like aliens were looking down and saying, ‘Here’s
how we’re going to screw up Earth. We’ll make
a reality TV guy the president and then, here’s
something weirder, we’ll make this ventriloquist
guy so successful he sells out stadiums.’”
Dunham is no children’s entertainer. His
puppets are dysfunctional, foul-mouthed and
unashamedly stereotypical, from Seamus
the drunken Irish baby to José the Mexican
immigrant and Achmed the jihadi suicide
bomber. Spurning all accusations of racism,
sexism and homophobia, Dunham has become
a comic phenomenon. He doesn’t just hold the
Guinness World Record for most tickets sold
for a standup comedy tour – 2m – he is also
ranked by Forbes as one of the highest paid
comedians on the planet, up there with Jerry
Seinfeld, Chris Rock and Amy Schumer.
His videos have amassed 1bn views on
YouTube and his characters revel in smirking
at liberals and carving up political correctness.
There’s Walter, a retired grumpy old man
whose catchphrase is “Shut the hell up!”; and
Peanut, a furry purple creature from a small
Micronesian island who is hyperactively
annoying. The two trot out lewd comments
about women and ridicule foreign accents.
Meanwhile, Seamus derides alcoholism and
Achmed jokes about virgins in paradise.
“People accuse me of using the puppets as
a vehicle to shoot off about my own beliefs,”
says Dunham, “or to tell terrible jokes that
I believe in. But it’s not that at all. What the
characters do is give you a licence to go a little
further than you would as a human being,
simply because they’re not real.”
Unrepentant …
Dunham with
Peanut; above,
with Achmed,
inspired by 9/11
Dunham’s audiences, judging by the myriad
clips online, are mostly white Americans. They
are the ones guffawing, for example, when the
one-legged José Jalapeño puppet declares he
can’t show his green card because he’s left it in
his other leg. “Never make fun of big groups of
people,” says Dunham. “Always make fun of
individuals. I think that’s a good rule of thumb.
I mean, if a group of people believe or think
one thing, that’s their right. But if you have one
idiot out of a group behaving incredibly badly,
then that person deserves to be made fun of.”
British audiences will shortly get a chance
to decide for themselves, as Dunham arrives
to play arena gigs in Birmingham and London.
What will they make of his most notorious
character: Achmed the dead terrorist, as his
jihadi suicide bomber dummy is more properly
known? A clip – Meet Achmed – has notched
up 16m views on YouTube. In it, the crowd roar
with laughter when the puppet curses: “God
damn it! I mean – Allah damn it! Silence, I kill
you!” The character came about, Dunham says,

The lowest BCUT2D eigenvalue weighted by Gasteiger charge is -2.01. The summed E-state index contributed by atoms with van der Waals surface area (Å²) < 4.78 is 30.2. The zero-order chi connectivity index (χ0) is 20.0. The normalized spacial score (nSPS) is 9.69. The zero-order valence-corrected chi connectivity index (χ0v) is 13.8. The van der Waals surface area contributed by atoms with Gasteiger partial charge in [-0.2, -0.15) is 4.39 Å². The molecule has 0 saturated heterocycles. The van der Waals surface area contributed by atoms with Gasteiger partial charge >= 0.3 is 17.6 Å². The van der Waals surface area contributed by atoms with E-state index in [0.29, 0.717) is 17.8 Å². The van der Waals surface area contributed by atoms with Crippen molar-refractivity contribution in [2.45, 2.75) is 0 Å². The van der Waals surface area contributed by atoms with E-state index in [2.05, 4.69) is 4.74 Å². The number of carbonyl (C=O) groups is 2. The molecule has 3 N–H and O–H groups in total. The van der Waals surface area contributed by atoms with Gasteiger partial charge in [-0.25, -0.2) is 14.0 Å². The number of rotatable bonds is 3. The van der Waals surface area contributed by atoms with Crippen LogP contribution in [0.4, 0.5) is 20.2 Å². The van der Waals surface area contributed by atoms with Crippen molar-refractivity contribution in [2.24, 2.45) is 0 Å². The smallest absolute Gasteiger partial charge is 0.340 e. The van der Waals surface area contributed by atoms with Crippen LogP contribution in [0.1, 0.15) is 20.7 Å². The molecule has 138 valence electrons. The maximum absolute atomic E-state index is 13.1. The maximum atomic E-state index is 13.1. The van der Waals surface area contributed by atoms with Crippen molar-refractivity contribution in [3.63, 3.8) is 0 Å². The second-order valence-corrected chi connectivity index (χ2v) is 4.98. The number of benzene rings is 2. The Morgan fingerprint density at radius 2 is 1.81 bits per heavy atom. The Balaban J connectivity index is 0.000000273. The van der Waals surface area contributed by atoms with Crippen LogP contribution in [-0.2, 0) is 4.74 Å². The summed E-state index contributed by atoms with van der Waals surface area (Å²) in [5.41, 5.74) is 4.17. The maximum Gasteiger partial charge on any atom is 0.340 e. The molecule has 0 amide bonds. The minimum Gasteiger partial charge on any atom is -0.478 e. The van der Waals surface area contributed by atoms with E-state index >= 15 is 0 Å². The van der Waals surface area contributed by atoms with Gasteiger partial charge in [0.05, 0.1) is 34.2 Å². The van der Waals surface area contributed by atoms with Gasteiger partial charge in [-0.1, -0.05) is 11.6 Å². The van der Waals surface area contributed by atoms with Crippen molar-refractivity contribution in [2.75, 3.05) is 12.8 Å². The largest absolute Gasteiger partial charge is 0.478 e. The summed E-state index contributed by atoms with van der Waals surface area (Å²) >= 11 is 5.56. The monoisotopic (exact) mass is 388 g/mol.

after 9/11 and the initially fruitless search for
Osama bin Laden. “We didn’t know if he was
dead or alive, so I thought, ‘You can’t make
fun of 9/11. But I will make fun of that guy, that
idiot. And I know where he is – Bin Laden’s dead
and he’s hiding out in my suitcase with all my
other guys.’”
Dunham handcrafts all the puppets. “The
way I create characters is to react to whatever
is going on in the world and come up with
something, someone, that I think other people
will laugh at or identify with.” Does he ever
worry he might offend people? Dunham insists
he only ever offends a “teeny bit” of people,
adding that whatever he is doing to offend
those “3 or 4%”, is what the other 96% are
“laughing at the hardest”.
Unusually for a US comedian, Dunham
backed Donald Trump in the election and
lampooned Hillary Clinton. Trump, he thought,
had the business acumen to take the US forward
while most people only favoured Clinton
because they thought it was “time” for a woman
president. “You wanna punch [those voters] in
the face,” he told one radio host in 2015.
He claims to have become more sensitive to
criticism “because it’s gotten so much worse”.
He concedes, too, that some of the material he
performed in the past now makes him “cringe
a bit”. But he is otherwise unrepentant. “You
don’t want to lose your edge either – that’s
another fine line.”
Although Dunham doesn’t need to work
any more, he’s too hooked on performance.
“It’s like jumping off a high diving board in the
middle of the night,” he says. “Then halfway
down you release you forgot to check if there’s
any water in the pool.”
Jeff Dunham plays Birmingham Genting Arena
on 19 May and Wembley Arena 20 May.
The Guardian
Wednesday 9 May 2018
Live reviews
Love and loss ...
Claire Skinner
and Sion Daniel Young
Bridge theatre, London
Until 26 May
Box office: 0333-320 0051
Ocean Wisdom
Gorilla, Manchester
Touring until 10 May
ll the qualities
one has admired
in Barney Norris’s
earlier plays are
visible in his new
one. As in Visitors,
Eventide and Echo’s End, Norris
shows himself expert at dealing
with love and loss in a deeply
English rural setting. But, much
as I liked the play and its added